I am raking my brains trying to remember when I first became aware of Isabella Blow. It certainly wasn’t through her stint at the Sunday Times or at Tatler or even at Vogue. In fact, last week was probably the first time I had ever seen any of her styling work, never mind her written words. Blow certainly wasn’t a household name in the world in which I grew up in. Yet, she feels very much like a household name to me personally, and I can’t even remember how; after all, I was probably still attending primary school in Ireland when she was at her most prolific and influential on the 1990s London fashion scene.
Yet, seemingly, for anyone with even the mildest interest in fashion, beyond women’s mags and Topshop, Isabella is an icon. She is fashion. She embodies what it means to be fashionable: to be cutting-edge, to be avant garde and to be glitteringly glamorous always.
While Blow is no longer with us (she committed suicide in 2007), somehow it doesn’t feel quite right to say was – ‘she was fashion’ – because Blow’s legacy is enduring and so endlessly fascinating that it is almost as though we haven’t quite accepted that she is gone. With bloggers continuing to wax lyrical about her style and a plethora of books celebrating the late fashion editor, her influence is still widely and completely felt.
Blow was just one of these people you read about, most likely in Sunday supplements, and then in fashion magazines and later on the internet. And I guess, I fell in love with her and her crooked red lipstick a little bit, and probably like most, even though it is quite ridiculous considering her extraordinary background and talents, identified with her in some way. Perhaps ‘identify’ is the wrong word, but I so admired her desire to stand-out, to be different and to be at the edge; in short, to be fabulous, in the full punchy sense of the word rather than in the bland way in which it is bandied about nowadays. And Issy, as they called her, was fabulous. She sparkled.
Isabella Blow: Fashion Galore! at Somerset House celebrates her innate sparkle. Indeed, on the upstairs floor, a video plays on loop of Blow talking about a fashion show and her face quite literally twinkles all over (the fallout of her sparkly eye shadow). Here, she demands that we ‘need [our] eyes excited’.
Through the course of the exhibition, we learn of Blow the patron who discovered the inimitable Alexander McQueen and milliner Philip Treacy – in doing so, helping to makes hats fashionable again. We learn of her preference for pink ink when writing notes, her fondness for cat-eye sunglasses (something I share with Blow) and her partiality for mismatched shoes. We finally get to study her editorials up close and catch a glimpse of her in interviews for trendy magazines and chatting gregariously about models on TV screens. Fashion Galore! gives us an insight into her vision. Hers was historically rich – she particularly loved Medievalism – strange and beautiful all at once, and more than just tinged with a Surrealist playfulness.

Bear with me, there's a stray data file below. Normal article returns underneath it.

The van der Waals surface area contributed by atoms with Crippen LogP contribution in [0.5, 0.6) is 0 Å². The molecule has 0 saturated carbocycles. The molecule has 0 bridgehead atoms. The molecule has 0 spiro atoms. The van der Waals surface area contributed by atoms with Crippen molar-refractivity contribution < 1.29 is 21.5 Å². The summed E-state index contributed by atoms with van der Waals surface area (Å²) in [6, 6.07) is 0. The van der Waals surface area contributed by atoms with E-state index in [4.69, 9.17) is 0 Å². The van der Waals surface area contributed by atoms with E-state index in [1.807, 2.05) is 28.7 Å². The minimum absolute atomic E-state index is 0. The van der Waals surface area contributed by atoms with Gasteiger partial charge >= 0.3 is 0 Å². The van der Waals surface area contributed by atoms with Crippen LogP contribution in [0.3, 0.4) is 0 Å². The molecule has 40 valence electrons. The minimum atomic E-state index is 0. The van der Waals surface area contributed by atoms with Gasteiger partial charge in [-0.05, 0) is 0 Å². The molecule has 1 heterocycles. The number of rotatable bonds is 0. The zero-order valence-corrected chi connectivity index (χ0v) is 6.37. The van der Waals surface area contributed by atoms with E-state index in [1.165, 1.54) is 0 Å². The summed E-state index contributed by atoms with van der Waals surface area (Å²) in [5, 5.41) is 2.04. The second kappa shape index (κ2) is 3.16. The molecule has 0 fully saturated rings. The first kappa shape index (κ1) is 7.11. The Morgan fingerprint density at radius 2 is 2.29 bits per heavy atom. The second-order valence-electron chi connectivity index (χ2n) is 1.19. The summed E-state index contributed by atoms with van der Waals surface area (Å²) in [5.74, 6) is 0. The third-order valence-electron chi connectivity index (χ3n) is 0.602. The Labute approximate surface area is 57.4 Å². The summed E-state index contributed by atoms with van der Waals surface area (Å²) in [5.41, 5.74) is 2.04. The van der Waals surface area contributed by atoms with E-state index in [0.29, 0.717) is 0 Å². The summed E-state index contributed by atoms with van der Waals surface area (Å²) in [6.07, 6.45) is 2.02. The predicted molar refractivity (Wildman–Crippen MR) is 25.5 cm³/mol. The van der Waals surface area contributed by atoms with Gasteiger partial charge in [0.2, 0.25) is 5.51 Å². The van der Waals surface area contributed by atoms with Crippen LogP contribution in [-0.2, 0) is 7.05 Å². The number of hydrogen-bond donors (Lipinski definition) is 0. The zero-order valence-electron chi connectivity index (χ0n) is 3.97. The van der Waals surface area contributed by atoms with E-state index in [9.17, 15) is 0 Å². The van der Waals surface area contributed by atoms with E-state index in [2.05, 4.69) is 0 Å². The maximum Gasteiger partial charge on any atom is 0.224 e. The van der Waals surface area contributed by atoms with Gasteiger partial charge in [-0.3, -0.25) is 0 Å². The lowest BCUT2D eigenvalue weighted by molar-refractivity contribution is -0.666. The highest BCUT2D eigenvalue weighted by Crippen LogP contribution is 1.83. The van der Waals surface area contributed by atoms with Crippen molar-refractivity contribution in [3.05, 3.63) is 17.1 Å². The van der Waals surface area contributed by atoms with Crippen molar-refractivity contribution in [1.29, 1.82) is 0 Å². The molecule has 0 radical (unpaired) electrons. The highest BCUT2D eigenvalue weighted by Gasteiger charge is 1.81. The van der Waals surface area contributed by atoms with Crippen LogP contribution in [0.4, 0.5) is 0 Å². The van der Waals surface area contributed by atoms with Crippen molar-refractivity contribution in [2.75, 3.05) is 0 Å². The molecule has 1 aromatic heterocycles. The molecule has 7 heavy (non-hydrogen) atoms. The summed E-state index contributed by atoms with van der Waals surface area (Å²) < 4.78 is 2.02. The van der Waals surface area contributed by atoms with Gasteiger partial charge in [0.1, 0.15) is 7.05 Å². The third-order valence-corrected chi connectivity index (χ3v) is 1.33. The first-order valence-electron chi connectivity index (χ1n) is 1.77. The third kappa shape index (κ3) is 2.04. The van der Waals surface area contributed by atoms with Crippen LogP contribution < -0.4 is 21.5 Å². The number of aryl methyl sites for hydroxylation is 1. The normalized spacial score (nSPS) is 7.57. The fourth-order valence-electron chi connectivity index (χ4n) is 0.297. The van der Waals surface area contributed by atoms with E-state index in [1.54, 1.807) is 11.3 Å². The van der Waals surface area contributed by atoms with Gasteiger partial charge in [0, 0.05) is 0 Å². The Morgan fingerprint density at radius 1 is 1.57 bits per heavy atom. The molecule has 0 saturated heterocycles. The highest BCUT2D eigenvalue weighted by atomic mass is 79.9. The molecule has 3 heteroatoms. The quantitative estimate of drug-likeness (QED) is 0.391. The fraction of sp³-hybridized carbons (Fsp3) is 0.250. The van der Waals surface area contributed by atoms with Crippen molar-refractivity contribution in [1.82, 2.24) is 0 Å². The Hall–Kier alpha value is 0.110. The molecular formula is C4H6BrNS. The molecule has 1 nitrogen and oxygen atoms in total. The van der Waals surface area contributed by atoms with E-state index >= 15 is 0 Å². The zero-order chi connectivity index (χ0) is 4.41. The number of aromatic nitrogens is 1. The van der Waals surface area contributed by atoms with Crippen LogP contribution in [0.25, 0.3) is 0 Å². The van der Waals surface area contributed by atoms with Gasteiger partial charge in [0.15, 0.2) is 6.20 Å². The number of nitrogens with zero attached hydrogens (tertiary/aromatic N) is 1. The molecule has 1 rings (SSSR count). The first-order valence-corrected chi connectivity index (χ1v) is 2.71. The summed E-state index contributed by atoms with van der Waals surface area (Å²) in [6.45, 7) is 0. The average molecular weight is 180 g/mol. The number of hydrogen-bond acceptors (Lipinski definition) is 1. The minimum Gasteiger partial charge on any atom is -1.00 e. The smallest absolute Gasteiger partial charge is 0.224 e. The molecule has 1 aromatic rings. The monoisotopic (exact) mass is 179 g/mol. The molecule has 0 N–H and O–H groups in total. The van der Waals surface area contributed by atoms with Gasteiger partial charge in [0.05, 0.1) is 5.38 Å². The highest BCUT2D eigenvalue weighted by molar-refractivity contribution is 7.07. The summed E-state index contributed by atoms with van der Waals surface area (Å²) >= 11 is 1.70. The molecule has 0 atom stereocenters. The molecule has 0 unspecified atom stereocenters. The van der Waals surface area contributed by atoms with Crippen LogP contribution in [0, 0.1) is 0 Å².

And then, we wander among her worn clothes: mostly Treacy hats, McQueen dresses and pointy Manolos. Her taste was exquisite. She liked textures – crocodile skin, crochet, feathers, satin, sequins, plaid, brocade, fur – and hats, of course. The hats were what made her stand out, both literally and figuratively, and gave her the sort of lofty grandeur never wholly realised by her tarnished aristocratic background.
Yet despite the intimacy of the exhibition and the painstaking attention to detail, there is the aching sense, as Sarah touches upon, that we are left with nothing but a whole wardrobe of clothes and no one to wear them. And maybe, that’s why this exhibition is called ‘Fashion Galore!’ because ultimately it’s just fashion. While we become acquainted with a woman who was warm, good-humoured, talented and loved, this exhibition does not give any inkling of her inner torment. Due to the high volume of McQueen on display here, it is impossible not to draw comparisons between this show and the sublime Savage Beauty at the Met in 2011 (see my post here). Without being blunt or blatant in anyway, somehow this exhibition managed both to celebrate the tremendous talent of McQueen and at the same time, give a potent insight into his inner malaise. Where Savage Beauty troubled and haunted me to my very core, Fashion Galore!, on the other hand, left me feeling somewhat empty.
Of course, Fashion Galore! does not set out to discuss Blow’s personal life, and that is highly understandable. Curator Alastair O’ Neill explicitly states that this is just about the wardrobe. But as we watch the final two videos – the McQueen/Treacy show in her honour and the fashion film featuring models wearing her clothes – one becomes keenly aware that the clothes are nothing without the wearer.
As a final note, returning to the strong McQueen strand within the exhibition (Fashion Galore! reminds us once again of what a extraordinary talent he was), arguably, we understand just what it was about McQueen’s clothes that appealed to Isabella so much. I like to think that McQueen’s wildly and intensely beautiful vision of sabotaged splendour – corsets, tails, admiral buttons, ripped lace – spoke to Blow on a deeply personal level, even recalling the dusty regal glamour of her ancestor’s crumbling castle. Blow described McQueen’s first collection, ‘Dante’, as ‘romance, sadness, joy’ – in a way much like her life.
Isabella Blow: Fashion Galore! continues at Somerset House until 2 March 2014. See here for details.